The leading scorer averaged three points a game last year. The dominant center never started a game before the start of the season. The do-it-all combo guard came from a Tennessee college in the Ohio Valley Conference.
And, meanwhile, Syracuse's best offensive threat continues to watch from the bench. Junior guard Brittney Sykes is rehabbing from knee surgery and hasn't played a game so far. Quentin Hillsman has hinted that Sykes is getting closer, but it will be another week before she's re-evaluated and could get back on the court.
Still, with every game and every win, Sykes' absence seems to hurt the Orange less and less. The No. 20 Syracuse Orange is 6-1 this season, with its only loss against the top-ranked South Carolina Gamecocks. The Orange hasn't skipped a beat even without Sykes, who accounted for 22 percent of the team's scoring last year and was one of the most consistant rebounders.
"We have very good balance," Hillsman said. "We can score inside and outside. Our players really get up and down the floor and get easy baskets. That's the biggest thing for us right now - just scoring in transition."
Hillsman blends the traditional 2-3 zone with some fullcourt press, a mix that can be difficult for inexperienced teams to play against. In the last two wins, Syracuse has outgained opponents in fast-break points by a four-to-one ratio.
Without Sykes, Syracuse needed its role players to play up to their potential and that's exactly what's happened. Alexis Peterson has gone from third-string point guard to leading scorer, averaging 12.7 points per game. She's continuing a trend of breakout seasons for Syracuse sophomores, similar to Kayla Alexander a few years ago and, more recently, Sykes.
"Being on the bench, you do learn a lot," Peterson said on his first year. "You learn to appreciate the game and it's also a great opportunity to humble yourself and cheer teammates on."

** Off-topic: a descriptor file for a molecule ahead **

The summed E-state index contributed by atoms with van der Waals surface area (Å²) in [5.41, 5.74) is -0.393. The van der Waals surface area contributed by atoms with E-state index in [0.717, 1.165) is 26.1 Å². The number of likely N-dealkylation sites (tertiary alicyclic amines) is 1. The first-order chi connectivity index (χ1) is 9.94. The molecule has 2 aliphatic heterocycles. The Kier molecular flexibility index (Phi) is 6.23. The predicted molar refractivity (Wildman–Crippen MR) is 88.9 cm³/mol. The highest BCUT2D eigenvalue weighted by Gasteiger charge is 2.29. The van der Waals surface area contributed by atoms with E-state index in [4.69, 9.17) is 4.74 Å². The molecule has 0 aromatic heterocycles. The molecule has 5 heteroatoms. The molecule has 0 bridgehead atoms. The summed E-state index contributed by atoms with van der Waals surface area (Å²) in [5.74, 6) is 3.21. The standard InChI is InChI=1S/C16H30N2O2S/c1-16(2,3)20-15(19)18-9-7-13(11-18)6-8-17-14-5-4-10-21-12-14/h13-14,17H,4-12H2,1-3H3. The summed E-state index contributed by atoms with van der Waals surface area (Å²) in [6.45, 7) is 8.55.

Syracuse has another three players who average at least ten points -- junior guard Brianna Butler, sophomore center Briana Day and Diamond Henderson, a transfer from Tennessee Tech.
Hillsman hasn't asked one player to replace Sykes' production, instead using a deep rotation of players to make up the difference. He's quick to shuffle his lineup, make substitutions or try alternative offenses like using two point guards at once.
So far, it's worked.
In Syracuse's 94-63 win over Vermont, the Orange had 11 players get into the game, nine players make a field goal and six players score at least ten points.
"Everyone can score," point guard Cornelia Fondren said. "We have different components. When we play a team, they don't know who to guard. It might be one person's night or another person's night. It might be everybody's night. You never know with us."
The Orange scores about 73 points per game and shoots about 39.6 percent. Those numbers are on pace with the last year's totals. But it could be a lot worse considering that two starters graduated, while Sykes has been inactive and Isabella Slim has been somewhat ineffective.
Right now, six of the top seven scorers didn't start for the team last season. And its returning starter, Butler, has even worse shooting numbers than before. With Butler's struggles, Syracuse hasn't had a consistent three-point shooting threat on most nights.
The return of Sykes won't fix that deficiency, but it'll help almost everything else.
"Hopefully she can come in whenever that is, contribute and contribute at the same rate she was at," Hillsman said. "If she comes back and does that, we could score 98 points a game, right?"